31 January 2010

CYCLING MALAYSIA - Mersing to Singapore

26 January - Mersing- day 1030

The previous day I’d already noticed that Ernest’s feet and ankles were unusually swollen (perhaps from malnutrition as he’d been living off rice for the past few weeks). This morning I thought it may be Elephantitus – and it got worse as the day progressed! I fed him multi-vitamins and all the take-away food I could find, including roti canai, to see if it would make him recover.

So, we decided to stay on in Mersing for the day, also so that Ernest could pay some attention to the bikes. I bought myself a new saddle as the old one had seen better days - hoping this was not going to be a pain in the butt!! I also needed to do some laundry and update my web site.

27 January 2010
Mersing – Kota Tinggi

Ernest’s legs seemed much better, the swelling had gone down and he looked nearly normal again. It was a real slow start to the day but eventually we got underway, heading south towards Singapore. It was an undulating road past oil-palm plantations, with a few interesting bits and pieces along the way. We had to take shelter from the rain a few times which is always a good excuse for a sweet cup of tea from a roadside stall.

We found a real good hotel room for 32 Ringet with air-con and hot water. I was absolutely ravished as I’d had no breakfast and could not get down to the food stalls quickly enough. This was definitely a Chinese area as there was no roti canai to be had - only Chinese rice buns, and Chinese food, which I truly love.

My new saddle was fairly comfortable, but my backside was still sore, I guess it will take a while before it is completely ridden in.

28 January 2010
Kota Tinggi – Kampong Rengit

Once again it as 11h00 by the time we left. We had to hide from the rain at the local bus and taxi stands a few times but the road was good and the weather very humid as usual. It was a leisurely cycle as there was no rush at all. We headed for the coast and in the process of looking for a nice camping spot we found ourselves in the seaside village of Rengit (with the help of a nice tail wind) where we opted for a room again – we’re getting so spoilt. Rengit is located at the south-eastern point of Malaysia close to Singapore where we planned to go the next morning.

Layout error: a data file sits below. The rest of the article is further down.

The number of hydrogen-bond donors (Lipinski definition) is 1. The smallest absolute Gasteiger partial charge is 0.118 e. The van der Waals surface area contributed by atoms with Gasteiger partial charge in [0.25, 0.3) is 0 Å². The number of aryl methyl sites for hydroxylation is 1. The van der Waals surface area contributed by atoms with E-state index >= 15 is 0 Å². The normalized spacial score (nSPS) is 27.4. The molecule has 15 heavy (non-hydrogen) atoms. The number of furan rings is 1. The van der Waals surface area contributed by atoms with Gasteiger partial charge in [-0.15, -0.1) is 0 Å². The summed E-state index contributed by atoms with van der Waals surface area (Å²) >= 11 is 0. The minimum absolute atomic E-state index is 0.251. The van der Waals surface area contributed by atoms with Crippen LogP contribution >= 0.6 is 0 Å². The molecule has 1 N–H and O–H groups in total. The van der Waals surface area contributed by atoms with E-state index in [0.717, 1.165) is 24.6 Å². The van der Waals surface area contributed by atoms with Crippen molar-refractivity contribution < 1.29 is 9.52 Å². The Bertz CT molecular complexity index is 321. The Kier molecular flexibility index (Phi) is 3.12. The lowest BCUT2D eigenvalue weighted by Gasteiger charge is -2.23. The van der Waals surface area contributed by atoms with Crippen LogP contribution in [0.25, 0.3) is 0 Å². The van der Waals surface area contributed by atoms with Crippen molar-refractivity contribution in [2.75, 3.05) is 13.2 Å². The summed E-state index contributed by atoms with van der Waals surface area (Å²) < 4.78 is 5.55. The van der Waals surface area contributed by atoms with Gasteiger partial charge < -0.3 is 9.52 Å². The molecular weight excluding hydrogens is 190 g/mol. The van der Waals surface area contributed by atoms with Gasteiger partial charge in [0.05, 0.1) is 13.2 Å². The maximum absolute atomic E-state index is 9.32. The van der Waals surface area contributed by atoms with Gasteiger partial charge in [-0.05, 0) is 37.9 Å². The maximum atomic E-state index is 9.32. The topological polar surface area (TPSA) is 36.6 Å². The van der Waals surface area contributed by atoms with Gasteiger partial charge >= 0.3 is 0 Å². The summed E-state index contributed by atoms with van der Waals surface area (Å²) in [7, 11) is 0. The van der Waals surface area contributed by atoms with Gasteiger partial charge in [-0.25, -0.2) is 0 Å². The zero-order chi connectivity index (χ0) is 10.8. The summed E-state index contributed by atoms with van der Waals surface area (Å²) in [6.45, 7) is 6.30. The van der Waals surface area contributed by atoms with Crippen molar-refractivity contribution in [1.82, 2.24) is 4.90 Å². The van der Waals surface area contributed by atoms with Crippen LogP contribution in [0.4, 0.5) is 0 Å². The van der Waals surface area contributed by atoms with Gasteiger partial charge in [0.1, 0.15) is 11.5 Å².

Everything in Malaysia seemed oversized, including the bananas (called pisang, can you believe that), ants, and cockroaches. In fact there seems to be quite a few words that are similar to those in Afrikaans, including “pomelo” and “kampong” referring to a village. Then, on the other hand Malaysia also has a history of Dutch influence, so it’s maybe not that strange.

29 January 2010
Rengit – Singapore

It was a short 17 km scenic cycle along the South China Sea coast to the ferry port. There we found that the regular big ferry doesn’t take bicycles, so we had to wait for the “bum boat” (it only leaves when there are 12 passengers aboard – but it was a lot cheaper than the ferry). The slow little boat took nearly an hour to cross the straits of Johor, and technically we arrived in Singapore just before we’d left Malaysia (there’s a time difference of one hour). All that was required for a 30 day stay in Singapore was a stamp in the passport.